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Law schools are particularly interested in academic letters of recommendation. Much of the information they hope to gain from these letters is best judged by another professor. Ideally, your letters will come from professors who taught classes where you excelled.
Law schools are also looking for the letter to come from someone who knows you well. General letters of recommendation from professors, or even well-known politicians, judges, etc… should be avoided. Look for a professor who worked with you extensively and who could comment on your intellectual and analytical abilities—one that personally mentored you if possible. The best choices for these letters come from your undergraduate advisors, professors from your major field of study, your thesis sponsor, a professor who has written an evaluation of your work, or your supervising professor if you are a graduate student.
The ideal letter of recommendation comes from a tenured professor who understands what it takes to succeed in law school, has worked closely with you, and has a high regard for your intellectual capabilities. Praises like “one of the best students I’ve seen,” or “she was the best student in my class,” are ideal. Great letters contain not only a glowing assessment, but enough supporting detail to convince the reader that the professor is not exaggerating. The best recommender has seen your growth and development, is able to attest to your writing skills and intellectual ability, and is able to communicate it effectively to the admissions committee.
If you have been out of college for more than 1 year consider having a supervisor write a letter for you. This should be used as your second or third letter. Admissions committees expect academic letters of recommendation, although most understand this can be difficulty if you have been out of school for a while. This is especially true for people who attended large universities. If a letter from your direct supervisor is not possible because you don’t want your employer to know you are considering law school, get a letter from someone else who is familiar with your work that is equal to or greater than your title. If possible, the letter should speak to your intellectual capabilities as well as your work ethic.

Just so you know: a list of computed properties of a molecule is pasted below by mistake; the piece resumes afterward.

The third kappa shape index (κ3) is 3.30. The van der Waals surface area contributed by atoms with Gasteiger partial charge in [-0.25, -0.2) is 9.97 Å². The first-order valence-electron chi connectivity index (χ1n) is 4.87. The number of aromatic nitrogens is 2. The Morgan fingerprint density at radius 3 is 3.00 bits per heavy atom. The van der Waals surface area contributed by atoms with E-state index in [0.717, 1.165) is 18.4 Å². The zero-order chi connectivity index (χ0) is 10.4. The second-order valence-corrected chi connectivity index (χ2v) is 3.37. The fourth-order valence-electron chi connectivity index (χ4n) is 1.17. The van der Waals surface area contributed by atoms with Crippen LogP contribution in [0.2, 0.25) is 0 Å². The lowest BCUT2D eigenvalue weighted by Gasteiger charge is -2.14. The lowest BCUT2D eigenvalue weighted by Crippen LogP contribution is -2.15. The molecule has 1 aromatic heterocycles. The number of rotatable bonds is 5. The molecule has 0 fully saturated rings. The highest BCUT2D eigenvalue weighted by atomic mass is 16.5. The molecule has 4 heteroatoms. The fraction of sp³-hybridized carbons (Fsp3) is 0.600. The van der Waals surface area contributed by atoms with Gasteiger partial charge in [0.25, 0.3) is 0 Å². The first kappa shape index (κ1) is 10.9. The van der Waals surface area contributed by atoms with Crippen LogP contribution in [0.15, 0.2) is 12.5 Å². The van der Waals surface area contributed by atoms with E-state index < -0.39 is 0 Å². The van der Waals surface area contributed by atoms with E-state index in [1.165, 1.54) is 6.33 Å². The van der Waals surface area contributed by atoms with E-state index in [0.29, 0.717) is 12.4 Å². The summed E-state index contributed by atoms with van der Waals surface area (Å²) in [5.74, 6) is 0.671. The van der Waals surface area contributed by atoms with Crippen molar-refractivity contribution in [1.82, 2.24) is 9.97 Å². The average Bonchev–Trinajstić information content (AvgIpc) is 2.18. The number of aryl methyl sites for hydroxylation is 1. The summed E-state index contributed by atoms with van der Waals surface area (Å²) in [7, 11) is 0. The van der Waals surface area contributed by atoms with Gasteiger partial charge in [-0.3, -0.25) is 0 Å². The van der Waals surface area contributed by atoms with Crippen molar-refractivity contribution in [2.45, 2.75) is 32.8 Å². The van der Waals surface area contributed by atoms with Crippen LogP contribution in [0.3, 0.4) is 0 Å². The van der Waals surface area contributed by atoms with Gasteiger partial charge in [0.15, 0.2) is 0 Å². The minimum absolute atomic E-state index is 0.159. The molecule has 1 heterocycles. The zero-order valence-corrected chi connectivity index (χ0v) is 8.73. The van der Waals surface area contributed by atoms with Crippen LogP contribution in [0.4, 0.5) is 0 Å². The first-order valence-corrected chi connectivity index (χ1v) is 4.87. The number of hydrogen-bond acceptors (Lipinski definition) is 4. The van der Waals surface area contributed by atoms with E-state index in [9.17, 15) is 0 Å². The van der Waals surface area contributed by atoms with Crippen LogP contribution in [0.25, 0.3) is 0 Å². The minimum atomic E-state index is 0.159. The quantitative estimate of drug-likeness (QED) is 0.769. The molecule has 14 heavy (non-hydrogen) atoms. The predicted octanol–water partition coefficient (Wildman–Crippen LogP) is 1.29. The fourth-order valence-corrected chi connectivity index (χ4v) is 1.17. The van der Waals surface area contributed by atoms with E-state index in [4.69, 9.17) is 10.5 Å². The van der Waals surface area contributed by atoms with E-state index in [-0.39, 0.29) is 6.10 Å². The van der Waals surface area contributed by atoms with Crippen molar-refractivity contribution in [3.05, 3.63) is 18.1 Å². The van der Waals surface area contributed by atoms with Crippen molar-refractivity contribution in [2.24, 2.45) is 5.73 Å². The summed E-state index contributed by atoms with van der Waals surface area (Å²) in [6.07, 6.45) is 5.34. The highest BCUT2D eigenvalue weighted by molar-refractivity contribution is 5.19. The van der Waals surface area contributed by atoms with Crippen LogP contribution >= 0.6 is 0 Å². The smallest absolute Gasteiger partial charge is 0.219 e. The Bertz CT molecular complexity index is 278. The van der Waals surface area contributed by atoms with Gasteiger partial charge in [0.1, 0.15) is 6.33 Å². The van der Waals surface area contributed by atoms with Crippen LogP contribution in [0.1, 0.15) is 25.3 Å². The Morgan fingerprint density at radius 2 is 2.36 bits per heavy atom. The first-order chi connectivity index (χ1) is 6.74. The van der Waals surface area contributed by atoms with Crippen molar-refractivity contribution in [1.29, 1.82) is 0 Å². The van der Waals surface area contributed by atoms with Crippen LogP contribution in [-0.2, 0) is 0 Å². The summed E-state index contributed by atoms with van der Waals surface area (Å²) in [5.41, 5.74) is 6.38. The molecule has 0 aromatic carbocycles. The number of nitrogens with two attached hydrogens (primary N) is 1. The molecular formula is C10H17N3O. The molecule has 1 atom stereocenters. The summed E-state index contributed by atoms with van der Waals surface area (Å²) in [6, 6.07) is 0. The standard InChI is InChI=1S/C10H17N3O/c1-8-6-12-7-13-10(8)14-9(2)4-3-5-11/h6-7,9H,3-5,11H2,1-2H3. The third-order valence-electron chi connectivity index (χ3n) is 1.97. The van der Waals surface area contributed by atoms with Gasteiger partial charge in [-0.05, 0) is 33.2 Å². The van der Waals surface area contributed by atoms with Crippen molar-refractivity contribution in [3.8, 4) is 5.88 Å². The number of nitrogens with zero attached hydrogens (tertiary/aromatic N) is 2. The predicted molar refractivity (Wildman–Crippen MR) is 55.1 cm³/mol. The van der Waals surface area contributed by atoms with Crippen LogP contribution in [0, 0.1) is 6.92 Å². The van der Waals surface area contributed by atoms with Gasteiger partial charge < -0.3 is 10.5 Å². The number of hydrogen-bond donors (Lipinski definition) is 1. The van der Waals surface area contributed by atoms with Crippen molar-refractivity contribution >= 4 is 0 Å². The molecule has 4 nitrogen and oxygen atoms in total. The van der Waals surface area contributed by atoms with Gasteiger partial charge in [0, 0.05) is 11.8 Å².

If you plan on taking some time to work between undergraduate and law school, you can still get recommendation letters written before you graduate. In this situation, you merely explain to your recommender that you intend to take a few years to work before law school, but request a letter nonetheless. LSAC registration lasts for five years. If you plan on working, but know you are going back to law school you register now and have your letters submitted; LSAC will hold onto them.
If you have been out of college too long to have an academic letter of recommendation, look for recommenders who are credible, know you well, and can assess any of the following traits: writing ability, research ability, ability to work independently, ability to complete major projects, analytical ability, sound judgment, leadership, public speaking skills, ability to persuade others, and attention to detail.